Up until 9/11 happened, I really did not pay much attention to politics, nor did I do any serious study of economics or monetary policy. I devoted my energy to my career as a personal trainer. When 9/11 happened, I owned a personal training studio that was cash flowing over $30,000.00 a month. Literally money coming in hand over fist with this type of business. I had plans of expansion as well. After 9/11, business slowed down. It dropped 50%. Still thinking about "growth" and building other cash flow businesses, I opened another studio and trained a couple of trainers to manage the locations. I also started buying rental properties and houses for fix and flips (all with 100% financing). I also started a real estate business with my future wife. I never felt on top of the world while juggling all of these enterprises. I had to take from "Paul to pay for Peter" to keep things going. I also finagled up to $200,000.00 of credit from many different banks in an effort to keep the balls up in the air. 2008 came along and the sub prime crisis hit. I knew I was in trouble. I still was not cash flowing from my personal training studios, and my rental properties all were negative cash flowing. To pour salt on the wound, I lost $20,00 on my first fix and flip. I knew I had to learn some lessons. I did better on my second (profiting $1,800.00. Not a lot, but at least going the right direction...or so I thought). Things went from bad to worse. The negative cash flow and accumulating debt crushed me. I filed for bankruptcy. Even though I was depressed, I still had high aspirations for building wealth. I devoted time to studying economics in general. Of all the schools of economic thought available, I found Austrian economics to best tell the story of what works, what doesn't, and why.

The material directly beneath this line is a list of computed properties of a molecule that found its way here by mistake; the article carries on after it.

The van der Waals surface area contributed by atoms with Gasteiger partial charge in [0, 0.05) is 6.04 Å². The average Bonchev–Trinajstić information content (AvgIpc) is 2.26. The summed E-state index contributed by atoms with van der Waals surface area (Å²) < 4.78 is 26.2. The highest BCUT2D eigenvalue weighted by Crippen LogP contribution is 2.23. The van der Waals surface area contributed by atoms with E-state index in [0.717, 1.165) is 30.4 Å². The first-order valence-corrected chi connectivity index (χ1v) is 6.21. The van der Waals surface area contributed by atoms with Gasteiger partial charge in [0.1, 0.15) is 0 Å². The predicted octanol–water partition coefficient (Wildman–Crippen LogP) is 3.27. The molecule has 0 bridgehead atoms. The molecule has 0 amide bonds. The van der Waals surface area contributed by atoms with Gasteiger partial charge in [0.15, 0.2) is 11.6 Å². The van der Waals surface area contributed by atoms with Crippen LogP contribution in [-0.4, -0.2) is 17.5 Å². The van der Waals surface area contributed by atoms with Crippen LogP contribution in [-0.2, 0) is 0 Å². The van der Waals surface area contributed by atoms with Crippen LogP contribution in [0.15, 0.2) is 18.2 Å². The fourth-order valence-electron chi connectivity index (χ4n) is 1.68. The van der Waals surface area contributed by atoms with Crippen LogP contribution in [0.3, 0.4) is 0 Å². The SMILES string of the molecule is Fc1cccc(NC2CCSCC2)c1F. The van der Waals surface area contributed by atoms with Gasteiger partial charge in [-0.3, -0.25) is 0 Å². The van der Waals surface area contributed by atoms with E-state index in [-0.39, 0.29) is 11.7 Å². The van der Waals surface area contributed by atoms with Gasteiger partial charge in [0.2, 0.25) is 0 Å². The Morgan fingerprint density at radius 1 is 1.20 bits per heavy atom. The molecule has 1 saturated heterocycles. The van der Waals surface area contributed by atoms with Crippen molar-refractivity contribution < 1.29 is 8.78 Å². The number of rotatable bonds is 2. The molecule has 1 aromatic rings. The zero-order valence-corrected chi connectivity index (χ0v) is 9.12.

Through studying Austrian economics, my political beliefs went through a transformation as well. When I wasn't paying much attention, I leaned toward a more liberal/progressive outlook (needles to say, I voted Democrat). While building my business, I shifted to a more Republican view. But as I learned more about how free markets really worked, I realized that an anarcho-libertarian philosophy and form of governance leads to the best prosperity and freedom for all.
This is my journey. This is what I will share.